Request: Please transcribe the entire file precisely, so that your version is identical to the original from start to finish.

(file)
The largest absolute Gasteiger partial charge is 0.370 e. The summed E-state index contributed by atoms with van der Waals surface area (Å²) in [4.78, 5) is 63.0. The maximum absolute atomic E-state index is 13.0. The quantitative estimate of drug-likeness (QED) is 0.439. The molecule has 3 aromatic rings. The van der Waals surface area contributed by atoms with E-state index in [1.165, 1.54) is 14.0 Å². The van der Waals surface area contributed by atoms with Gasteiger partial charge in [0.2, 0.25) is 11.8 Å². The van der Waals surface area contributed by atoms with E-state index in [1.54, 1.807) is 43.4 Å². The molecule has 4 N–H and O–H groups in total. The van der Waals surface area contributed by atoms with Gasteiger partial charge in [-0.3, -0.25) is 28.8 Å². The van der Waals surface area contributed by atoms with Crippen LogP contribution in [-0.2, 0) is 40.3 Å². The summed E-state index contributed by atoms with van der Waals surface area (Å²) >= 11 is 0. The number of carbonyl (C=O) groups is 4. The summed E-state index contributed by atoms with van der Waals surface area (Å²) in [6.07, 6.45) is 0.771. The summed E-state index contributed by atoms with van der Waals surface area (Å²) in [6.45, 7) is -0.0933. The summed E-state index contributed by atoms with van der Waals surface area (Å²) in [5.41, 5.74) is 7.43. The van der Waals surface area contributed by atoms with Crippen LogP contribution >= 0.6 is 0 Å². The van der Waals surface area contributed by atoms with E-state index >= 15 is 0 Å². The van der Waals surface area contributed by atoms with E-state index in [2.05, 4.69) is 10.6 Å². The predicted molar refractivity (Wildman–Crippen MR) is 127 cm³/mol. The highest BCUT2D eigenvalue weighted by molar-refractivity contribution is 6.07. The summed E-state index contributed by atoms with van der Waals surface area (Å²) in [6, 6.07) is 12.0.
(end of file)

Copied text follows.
The largest absolute Gasteiger partial charge is 0.370 e. The summed E-state index contributed by atoms with van der Waals surface area (Å²) in [4.78, 5) is 63.0. The maximum absolute atomic E-state index is 13.0. The quantitative estimate of drug-likeness (QED) is 0.439. The molecule has 3 aromatic rings. The van der Waals surface area contributed by atoms with E-state index in [1.165, 1.54) is 14.0 Å². The van der Waals surface area contributed by atoms with Gasteiger partial charge in [0.2, 0.25) is 11.8 Å². The van der Waals surface area contributed by atoms with E-state index in [1.54, 1.807) is 43.4 Å². The molecule has 4 N–H and O–H groups in total. The van der Waals surface area contributed by atoms with Gasteiger partial charge in [-0.3, -0.25) is 28.8 Å². The van der Waals surface area contributed by atoms with Crippen LogP contribution in [-0.2, 0) is 40.3 Å². The summed E-state index contributed by atoms with van der Waals surface area (Å²) >= 11 is 0. The number of carbonyl (C=O) groups is 4. The summed E-state index contributed by atoms with van der Waals surface area (Å²) in [6.07, 6.45) is 0.771. The summed E-state index contributed by atoms with van der Waals surface area (Å²) in [6.45, 7) is -0.0933. The summed E-state index contributed by atoms with van der Waals surface area (Å²) in [5.41, 5.74) is 7.43. The van der Waals surface area contributed by atoms with Crippen LogP contribution >= 0.6 is 0 Å². The van der Waals surface area contributed by atoms with E-state index >= 15 is 0 Å². The van der Waals surface area contributed by atoms with E-state index in [2.05, 4.69) is 10.6 Å². The predicted molar refractivity (Wildman–Crippen MR) is 127 cm³/mol. The highest BCUT2D eigenvalue weighted by molar-refractivity contribution is 6.07. The summed E-state index contributed by atoms with van der Waals surface area (Å²) in [6, 6.07) is 12.0.